Valentines, 2 poems

By Turning

Your post card came with this afternoon’s snow:

two pelicans beak to beak form a valentine that says

Love And Kisses From Florida.      

Remember when I pulled up a shell

and out popped a hermit crab to announce your love

of me, fellow floater on the gentle surging of waves?

We were startled to find ourselves exposed in the sun

waving our segmented limbs in awkward gestures of love.

Remember when you skated ahead with Izzy and Sal

suddenly you yelled Help I Can’t Stop?           

                  How I raced, skates zipping

on the new pavement, grabbed the handle, and slalom-

turned us through linked half moons to a halt?

Oh, you laughed, us both panting,

I forgot, I forgot for one quick moment how to stop.

By turning, I said, by turning we slow down.

By turning to one another, beak to beak, two halves of a paper heart

that match because they were cut, so long ago, from

the same piece of folded red paper. 


A girl named Bambi
left a heart-shaped box of chocolates
in my locker in sixth grade.

The photo of the nurse and the sailor
on V-J Day by Albert Eisenstaedt,
the woman dressed all in white
and arched like a crescent moon.

Eve Ensler with black bangs,
black dress and bright red lips.

Dating tips for Conservatives:
Take her to a gun range.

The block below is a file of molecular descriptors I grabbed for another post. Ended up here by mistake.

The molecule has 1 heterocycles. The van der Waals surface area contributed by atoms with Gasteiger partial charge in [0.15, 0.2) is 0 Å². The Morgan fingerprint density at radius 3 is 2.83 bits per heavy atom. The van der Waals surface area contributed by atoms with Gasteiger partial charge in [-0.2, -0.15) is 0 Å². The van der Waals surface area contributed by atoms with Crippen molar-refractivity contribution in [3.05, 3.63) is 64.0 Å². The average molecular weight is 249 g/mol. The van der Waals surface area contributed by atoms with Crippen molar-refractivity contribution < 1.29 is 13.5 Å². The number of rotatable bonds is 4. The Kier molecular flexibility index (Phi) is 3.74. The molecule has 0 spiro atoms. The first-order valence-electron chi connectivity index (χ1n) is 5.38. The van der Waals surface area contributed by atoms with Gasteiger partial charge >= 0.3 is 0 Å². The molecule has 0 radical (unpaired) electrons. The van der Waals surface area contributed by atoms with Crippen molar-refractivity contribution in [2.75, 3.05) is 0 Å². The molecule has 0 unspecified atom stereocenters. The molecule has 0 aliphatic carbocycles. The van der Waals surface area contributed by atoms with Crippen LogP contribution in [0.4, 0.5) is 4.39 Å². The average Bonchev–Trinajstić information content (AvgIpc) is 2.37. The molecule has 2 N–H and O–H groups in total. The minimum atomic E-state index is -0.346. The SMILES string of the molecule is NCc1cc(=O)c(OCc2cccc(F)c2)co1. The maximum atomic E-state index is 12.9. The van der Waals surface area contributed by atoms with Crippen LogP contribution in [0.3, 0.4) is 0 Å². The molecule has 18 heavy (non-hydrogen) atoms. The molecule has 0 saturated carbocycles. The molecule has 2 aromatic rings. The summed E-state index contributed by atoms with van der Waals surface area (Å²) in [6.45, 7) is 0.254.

Shooting some rounds with your girlfriend
is a great way to spend Valentine’s Day.

Cartoon caption:
If I can’t buy you dinner,
at least let me pay you for sex later.

Eros with arrows,
again with the shooting.

(And one more that I feel belongs here, all of these written and posted in prior winters)

Our Volition Was In Not Turning*

Scraps of paper
lifted on a careless wind,
these are my verses tonight.
You came to me so –

the familiar face on the
peeling wheat-paste poster
blown across the square,
come alive at my feet,

deft motion of fate’s blind impulse.
This wind was not of our doing.
Our volition was in not turning,
in being that shape in the flow.

Take my hand, you said,
step with me into this landscape,
let us tumble like leaves, let us curl
like tendrilled smoke.

It is the same with this poem –
it found me on a windy night,
and when I did not turn away,
that was the beginning of love.

*was published in February 2010 at


About Ray Sharp

Father, poet, triathlete, local public health planner
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2 Responses to Valentines, 2 poems

  1. warmginger says:

    Beautiful and funny. I love the movement in By Turning.

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